Excerpt: Jumping Ahead and Looking Back at the Future

 

 

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By Craig K. Comstock
Section introduction in Citizen Summitry: Keeping the Peace When It Matters Too Much to be Left to Politicians (edited by Don Carlson and Craig K. Comstock, published by Tarcher/St. Martin’s Press)


There’s a well-known story I’ve always loved, about a Maine farmer who, when asked by a tourist how to get to Boston, says simply, “Can’t get there from here.” Trying to work for peace, many of us have felt the gap implied by the hayseed’s rebuff. If he’d ever been to Boston he could tell the way, of course, but to him it’s no-place—literally a “utopia.” Unless he’s just spoofing the tourist, the farmer has never even imagined his way to Boston. If he had, the tourist might craftily seek help by asking, “Well, pretend that you were in Boston: how would you get back here to the farm?”

            That’s the strategy of [those willing to jump ahead and look back at the future]. First, they imagine the utopia they wish to reach: they pretend it already exists, and that we’ve somehow reached it. They pause to enjoy it. The place seems real. Instead of restricting themselves to the barnyard of our present reality, they walk in their minds along Beacon Street. Then they make a second move: given that the city exists, they say, “How did we get here?” They discover a route. The more serious they are, the more care they take to work out the way in detail.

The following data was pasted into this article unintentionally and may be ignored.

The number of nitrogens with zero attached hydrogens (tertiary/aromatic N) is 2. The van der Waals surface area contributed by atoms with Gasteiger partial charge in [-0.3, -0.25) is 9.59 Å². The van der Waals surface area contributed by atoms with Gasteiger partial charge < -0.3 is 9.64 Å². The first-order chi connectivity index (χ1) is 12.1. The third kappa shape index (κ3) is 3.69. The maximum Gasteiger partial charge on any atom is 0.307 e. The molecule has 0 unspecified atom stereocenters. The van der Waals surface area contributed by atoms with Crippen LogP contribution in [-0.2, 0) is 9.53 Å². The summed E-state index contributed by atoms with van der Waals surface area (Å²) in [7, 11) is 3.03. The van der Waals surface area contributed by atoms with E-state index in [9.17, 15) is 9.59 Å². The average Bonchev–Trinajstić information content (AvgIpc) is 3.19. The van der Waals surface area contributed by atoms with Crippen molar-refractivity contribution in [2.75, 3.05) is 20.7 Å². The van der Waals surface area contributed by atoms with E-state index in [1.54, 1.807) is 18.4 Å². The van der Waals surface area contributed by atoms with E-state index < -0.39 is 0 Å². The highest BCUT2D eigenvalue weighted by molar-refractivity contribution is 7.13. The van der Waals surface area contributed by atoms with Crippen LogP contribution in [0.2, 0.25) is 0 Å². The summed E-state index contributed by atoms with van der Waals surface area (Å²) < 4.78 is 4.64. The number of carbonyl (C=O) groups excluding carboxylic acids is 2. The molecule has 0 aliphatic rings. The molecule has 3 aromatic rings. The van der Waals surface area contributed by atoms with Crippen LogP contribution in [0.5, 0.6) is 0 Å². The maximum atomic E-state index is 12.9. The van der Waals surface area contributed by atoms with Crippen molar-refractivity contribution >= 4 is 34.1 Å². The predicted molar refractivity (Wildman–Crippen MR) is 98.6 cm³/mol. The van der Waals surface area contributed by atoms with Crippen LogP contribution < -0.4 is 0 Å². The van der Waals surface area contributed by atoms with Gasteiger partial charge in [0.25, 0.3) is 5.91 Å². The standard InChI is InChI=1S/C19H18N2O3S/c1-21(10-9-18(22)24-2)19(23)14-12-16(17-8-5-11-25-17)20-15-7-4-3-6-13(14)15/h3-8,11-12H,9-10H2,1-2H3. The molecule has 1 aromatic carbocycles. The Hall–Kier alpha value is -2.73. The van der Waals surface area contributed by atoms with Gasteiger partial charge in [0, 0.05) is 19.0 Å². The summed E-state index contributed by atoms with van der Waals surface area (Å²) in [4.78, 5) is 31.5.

I call this “jumping ahead and looking back at the future.” It’s usually difficult to imagine what to do tomorrow—or even worse, today—in order to move toward an abstract goal, especially if you have doubts about its practicality. A journey of a hundred miles does begin with a single step, but often the motivation arises from, and the direction is likewise set by, imagining the goal.

            Vividly imaging a favorable future, as if you were already living in it, has several benefits. You have an opportunity to discover what you most desire, in the way you enjoy the plot of a novel rather than in the way you may admire an abstract proposal. And since you feel as if you’re already living there, instead of worrying about its practicality, your mind automatically acts as if a way exists from where you actually are to the place you’re imagining. “Of course you can get here from there,” it says….

 

 
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